WINNER OF THE YA BOOK PRIZE SPECIAL ACHIEVEMENT AWARD 2018 | Featuring top Young Adult authors and introducing a host of exciting new voices, this anthology of stories and poetry from BAME writers on the theme of change is a long-overdue addition to the YA scene. Contributors include Tanya Byrne, Inua Ellams, Catherine Johnson, Patrice Lawrence, Ayisha Malik, Irfan Master, Musa Okwonga and Nikesh Shukla. Plus introducing four fresh new voices in YA fiction: Mary Bello, Aisha Bushby, Yasmin Rahman and Phoebe Roy.
A funny and pertinent book about being lesbian, bisexual, gay, queer, transgender or just curious - for everybody, no matter their gender or sexuality Former PSHCE teacher and acclaimed YA author Juno Dawson gives an uncensored look at what it's like to grow up as LGBT. Including testimonials from people across the gender and sexual spectrums, this frank, funny, fully inclusive book explores everything anyone who ever dared to wonder wants to know - from sex to politics, how to pull, stereotypes, how to come-out and more. Spike Gerrell's hilarious illustrations combined with funny and factual text make this a must-read.
Shortlisted for the Costa Children's Book Award 2018 | January 2019 Debut of the Month | | Stinging with drama, action and, above all, a relentless sense of urgency, this ruthlessly remarkable debut sees an indomitable Jewess go undercover. When Sarah’s mother is shot dead, there’s no time for sentimentality, no time to grieve. Sarah must press on, “keep moving”, for her survival depends on it. She joins forces with the Captain, a man she discovers is part of the resistance against the Nazis, and Sarah will spy for him. To this end, she adopts a new identity. She becomes Ursula Haller, the “good little dumb National Socialist Monster”. The Captain secures her a place at a school attended by the daughters of top Nazis, and here she must befriend Elsa, whose father is a leading scientist. The conditions at the school are repugnantly cruel, but Sarah is sharp and strong beyond her fifteen years. Though her childhood was curtailed by her actress mother, and then by the Nazis, she’s defiantly resilient, and infiltrates the grand home and secret lab of a top SS scientist. Compelling and quick-paced, the writing - like Sarah’s character - is indelibly raw, and this is a fiercely gripping read. The Costa Judges said : ‘A compelling, darkly thrilling debut - tense, cinematic and brilliant.’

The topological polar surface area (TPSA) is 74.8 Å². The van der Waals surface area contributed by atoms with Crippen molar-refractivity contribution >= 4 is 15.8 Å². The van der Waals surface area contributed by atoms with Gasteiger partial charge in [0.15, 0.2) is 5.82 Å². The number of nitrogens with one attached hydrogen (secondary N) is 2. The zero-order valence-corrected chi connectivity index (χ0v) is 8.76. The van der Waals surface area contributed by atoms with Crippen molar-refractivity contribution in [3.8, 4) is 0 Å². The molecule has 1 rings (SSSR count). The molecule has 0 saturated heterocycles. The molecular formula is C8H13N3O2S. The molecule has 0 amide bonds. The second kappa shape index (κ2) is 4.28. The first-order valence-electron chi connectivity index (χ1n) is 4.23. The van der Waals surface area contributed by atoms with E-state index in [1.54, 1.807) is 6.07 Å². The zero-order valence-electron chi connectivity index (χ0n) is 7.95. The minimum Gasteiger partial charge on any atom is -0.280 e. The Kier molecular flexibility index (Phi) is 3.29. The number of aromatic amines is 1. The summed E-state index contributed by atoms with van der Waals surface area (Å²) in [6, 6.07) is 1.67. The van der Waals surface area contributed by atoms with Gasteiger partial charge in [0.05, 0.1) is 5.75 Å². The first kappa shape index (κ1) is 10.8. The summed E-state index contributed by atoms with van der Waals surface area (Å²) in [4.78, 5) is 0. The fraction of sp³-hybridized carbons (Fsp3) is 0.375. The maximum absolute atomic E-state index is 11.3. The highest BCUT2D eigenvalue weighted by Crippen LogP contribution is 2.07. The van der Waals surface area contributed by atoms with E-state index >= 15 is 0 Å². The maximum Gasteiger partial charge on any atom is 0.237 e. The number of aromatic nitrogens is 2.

January 2019 Debut of the Month | A group of Bristolian sixth-formers experience a whole lot more than the thrills and chills of the ski-slopes they’re expecting when one of their party discovers a trail of blood in their lodge. For outcast Charlie this trip was supposed to be a break from his troubled homelife, but he and his peers are now up to their necks in a gruesome, gory nightmare. Matters take a monstrous, mythical turn after ski instructor Hanna tells the students a tale “about things that lived in the woods. Things that only came out at night”… The action is jumpy, the writing sparse and direct, with plenty of unexpected twists to keep readers on the edge of their seats alongside the characters’ varied backstories. An accomplished debut for fans of atmospheric horror.
_____ A perfect town is hiding secrets. Two teenagers are dead. Two murders unsolved. And a killer who claims to be coming back. _____ Ellery's never been to Echo Ridge, but she's heard all about it. It's where her aunt went missing at age sixteen, never to return. Where a Homecoming Queen's murder five years ago made national news. And where Ellery now has to live with a grandmother she barely knows, after her failed-actress mother lands in rehab. _____ Malcolm grew up in the shadow of the Homecoming Queen's death. His older brother was the prime suspect and left Echo Ridge in disgrace. His mother's remarriage vaulted them to Echo Ridge's upper crust, but it could all change when mysterious threats around town hint that a killer plans to strike again. And the return of Malcolm's brother doesn't help matters. But his return is just a coincidence... isn't it? Ellery and Malcolm both know it's hard to let go when you don't have closure. Then another girl disappears. As they race to unravel what happened, they realise every secret has layers in Echo Ridge. The truth might be closer to home than either of them want to believe. And somebody would kill to keep it hidden.